What is AI explainability, and why is it important? My understanding of it and some examples.
➤ Often, when people want AI to be explainable, they want AI to provide human-understandable reasons for its decisions.
We typically don't have these reasons because of how AI works. AI searches for patterns in data it is trained on and then applies them to new data. We usually don't know which patterns it latched on to.
But we want explanations of AI decisions for various reasons, including:
➤ AI could make a decision for the wrong reasons
For example, an AI made to distinguish between images of wolves and huskies was seemingly highly accurate. But it turned out to be a snow detector on closer examination. It gave the label "wolf" to images containing snow and the label "husky" to images without it. Presumably, most images of wolves the AI trained on contained snow, and most images of huskies did not, so it latched on to the wrong pattern. Read more about it here.
➤ AI can make decisions for discriminatory and/or illegal reasons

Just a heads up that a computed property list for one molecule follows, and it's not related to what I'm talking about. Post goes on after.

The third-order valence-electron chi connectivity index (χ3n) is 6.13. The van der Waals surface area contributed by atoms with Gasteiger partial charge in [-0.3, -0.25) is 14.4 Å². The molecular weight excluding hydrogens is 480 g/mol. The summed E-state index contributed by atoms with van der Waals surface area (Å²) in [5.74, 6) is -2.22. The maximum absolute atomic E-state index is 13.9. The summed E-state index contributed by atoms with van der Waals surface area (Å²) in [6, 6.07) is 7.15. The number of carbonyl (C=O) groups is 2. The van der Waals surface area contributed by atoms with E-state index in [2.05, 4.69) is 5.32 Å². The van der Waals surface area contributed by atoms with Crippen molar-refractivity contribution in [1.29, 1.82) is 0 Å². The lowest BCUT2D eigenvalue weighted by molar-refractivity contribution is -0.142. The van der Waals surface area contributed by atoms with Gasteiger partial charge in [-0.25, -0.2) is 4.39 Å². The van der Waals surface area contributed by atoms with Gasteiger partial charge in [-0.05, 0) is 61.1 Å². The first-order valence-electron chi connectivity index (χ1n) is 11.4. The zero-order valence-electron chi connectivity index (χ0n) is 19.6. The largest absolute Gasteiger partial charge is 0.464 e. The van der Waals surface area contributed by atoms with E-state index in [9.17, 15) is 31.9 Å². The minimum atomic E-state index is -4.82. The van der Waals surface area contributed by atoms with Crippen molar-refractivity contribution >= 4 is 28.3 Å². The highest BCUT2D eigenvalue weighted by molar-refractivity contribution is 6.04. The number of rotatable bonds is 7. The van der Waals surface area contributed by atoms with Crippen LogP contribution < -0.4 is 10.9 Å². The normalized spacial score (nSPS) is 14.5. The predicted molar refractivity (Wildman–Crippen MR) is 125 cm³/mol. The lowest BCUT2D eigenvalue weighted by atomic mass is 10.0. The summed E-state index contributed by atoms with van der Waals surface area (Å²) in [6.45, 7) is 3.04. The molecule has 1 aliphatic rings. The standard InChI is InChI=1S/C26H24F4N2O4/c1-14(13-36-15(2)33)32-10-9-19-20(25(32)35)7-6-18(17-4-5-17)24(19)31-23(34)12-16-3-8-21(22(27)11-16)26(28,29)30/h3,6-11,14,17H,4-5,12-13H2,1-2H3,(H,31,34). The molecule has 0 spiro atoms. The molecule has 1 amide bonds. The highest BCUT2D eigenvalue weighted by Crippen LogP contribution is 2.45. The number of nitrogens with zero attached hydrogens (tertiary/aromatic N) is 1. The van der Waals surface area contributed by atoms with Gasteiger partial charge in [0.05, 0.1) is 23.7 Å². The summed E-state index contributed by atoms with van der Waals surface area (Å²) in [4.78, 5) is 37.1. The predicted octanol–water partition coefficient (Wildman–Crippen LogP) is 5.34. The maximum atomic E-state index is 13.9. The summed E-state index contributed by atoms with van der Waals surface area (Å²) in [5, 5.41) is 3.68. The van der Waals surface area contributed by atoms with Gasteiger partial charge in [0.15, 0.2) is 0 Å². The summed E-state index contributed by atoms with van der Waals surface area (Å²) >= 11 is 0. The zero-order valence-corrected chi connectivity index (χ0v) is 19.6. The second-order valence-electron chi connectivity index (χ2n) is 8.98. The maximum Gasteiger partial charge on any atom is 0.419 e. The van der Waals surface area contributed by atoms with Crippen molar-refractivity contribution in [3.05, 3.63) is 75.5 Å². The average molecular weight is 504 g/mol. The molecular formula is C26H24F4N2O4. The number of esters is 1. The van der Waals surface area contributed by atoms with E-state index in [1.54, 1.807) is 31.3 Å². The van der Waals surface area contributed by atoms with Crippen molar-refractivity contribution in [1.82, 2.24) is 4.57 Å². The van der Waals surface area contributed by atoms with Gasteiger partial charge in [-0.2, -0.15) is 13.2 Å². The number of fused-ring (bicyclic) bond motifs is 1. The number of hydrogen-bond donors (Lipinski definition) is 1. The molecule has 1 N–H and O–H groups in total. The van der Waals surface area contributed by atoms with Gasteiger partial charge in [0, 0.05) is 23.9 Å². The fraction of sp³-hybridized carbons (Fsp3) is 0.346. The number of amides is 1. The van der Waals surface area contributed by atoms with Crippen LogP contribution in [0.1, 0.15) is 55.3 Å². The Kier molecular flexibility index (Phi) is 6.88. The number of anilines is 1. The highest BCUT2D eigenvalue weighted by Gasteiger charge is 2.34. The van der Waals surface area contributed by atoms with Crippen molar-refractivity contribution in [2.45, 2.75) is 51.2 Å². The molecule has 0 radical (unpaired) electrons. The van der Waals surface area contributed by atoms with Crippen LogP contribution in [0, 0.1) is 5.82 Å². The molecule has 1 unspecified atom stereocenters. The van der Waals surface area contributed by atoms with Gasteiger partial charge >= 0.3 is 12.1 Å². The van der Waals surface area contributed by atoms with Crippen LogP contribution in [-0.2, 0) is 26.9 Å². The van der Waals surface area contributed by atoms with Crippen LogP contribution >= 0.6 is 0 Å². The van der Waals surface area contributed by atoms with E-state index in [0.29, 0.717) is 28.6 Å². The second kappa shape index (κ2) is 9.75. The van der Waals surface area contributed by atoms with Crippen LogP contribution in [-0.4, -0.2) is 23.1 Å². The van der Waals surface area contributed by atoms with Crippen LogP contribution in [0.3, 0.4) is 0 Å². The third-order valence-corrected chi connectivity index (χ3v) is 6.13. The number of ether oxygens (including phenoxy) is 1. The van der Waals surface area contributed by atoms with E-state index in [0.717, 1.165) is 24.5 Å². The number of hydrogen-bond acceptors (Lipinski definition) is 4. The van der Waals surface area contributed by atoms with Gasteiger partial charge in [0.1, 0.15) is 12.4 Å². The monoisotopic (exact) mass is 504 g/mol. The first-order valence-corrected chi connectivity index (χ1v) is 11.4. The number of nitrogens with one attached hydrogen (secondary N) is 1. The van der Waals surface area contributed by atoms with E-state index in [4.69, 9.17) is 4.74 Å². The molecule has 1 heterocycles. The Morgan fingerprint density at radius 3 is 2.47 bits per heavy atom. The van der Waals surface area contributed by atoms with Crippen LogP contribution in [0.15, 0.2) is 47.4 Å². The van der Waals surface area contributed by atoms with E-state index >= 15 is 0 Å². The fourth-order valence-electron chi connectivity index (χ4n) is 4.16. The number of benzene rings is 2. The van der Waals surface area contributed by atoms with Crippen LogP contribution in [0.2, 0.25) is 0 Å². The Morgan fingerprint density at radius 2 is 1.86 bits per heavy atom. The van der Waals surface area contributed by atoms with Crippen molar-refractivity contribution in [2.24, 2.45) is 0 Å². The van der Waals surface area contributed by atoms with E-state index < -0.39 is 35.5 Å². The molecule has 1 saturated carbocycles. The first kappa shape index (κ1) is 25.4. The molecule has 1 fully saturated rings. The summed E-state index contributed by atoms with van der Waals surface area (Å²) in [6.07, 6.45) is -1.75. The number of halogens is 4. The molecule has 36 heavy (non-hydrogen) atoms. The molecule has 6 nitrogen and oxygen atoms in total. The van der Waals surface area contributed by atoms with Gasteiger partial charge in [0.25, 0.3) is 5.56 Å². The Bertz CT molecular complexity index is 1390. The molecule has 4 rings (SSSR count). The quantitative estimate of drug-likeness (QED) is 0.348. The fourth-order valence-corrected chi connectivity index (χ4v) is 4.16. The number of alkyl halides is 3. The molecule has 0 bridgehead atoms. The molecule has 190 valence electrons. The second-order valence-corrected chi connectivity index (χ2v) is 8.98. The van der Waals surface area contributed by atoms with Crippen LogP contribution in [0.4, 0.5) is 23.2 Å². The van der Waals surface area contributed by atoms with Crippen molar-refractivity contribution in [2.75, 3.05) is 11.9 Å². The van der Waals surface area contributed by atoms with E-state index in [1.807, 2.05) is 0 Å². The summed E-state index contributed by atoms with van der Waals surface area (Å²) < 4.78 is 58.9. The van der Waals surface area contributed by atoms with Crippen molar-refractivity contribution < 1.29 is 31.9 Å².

For example, in 2014, Amazon developed a hiring algorithm that disfavored candidates with the word "women's" on their resumes or who attended more than one women-only college (Amazon shut it down before it went live). Presumably, most past successful candidates were men who did not have these words on their resumes, so the algorithm latched on to the wrong pattern. Read more about it here.
➤ Explanations can help us decide whether an algorithm is trustworthy
AI algorithms can be very helpful when they do a good job. Having explanations can help us decide which ones to trust.
➤ People have a right to get an explanation for high-stakes decisions
For example, in the US, the Equal Credit Opportunity Act requires that applicants who are denied credit will be given specific reasons for the denial. Read more about the right to explanation here
➤ Read the discussion on LinkedIn here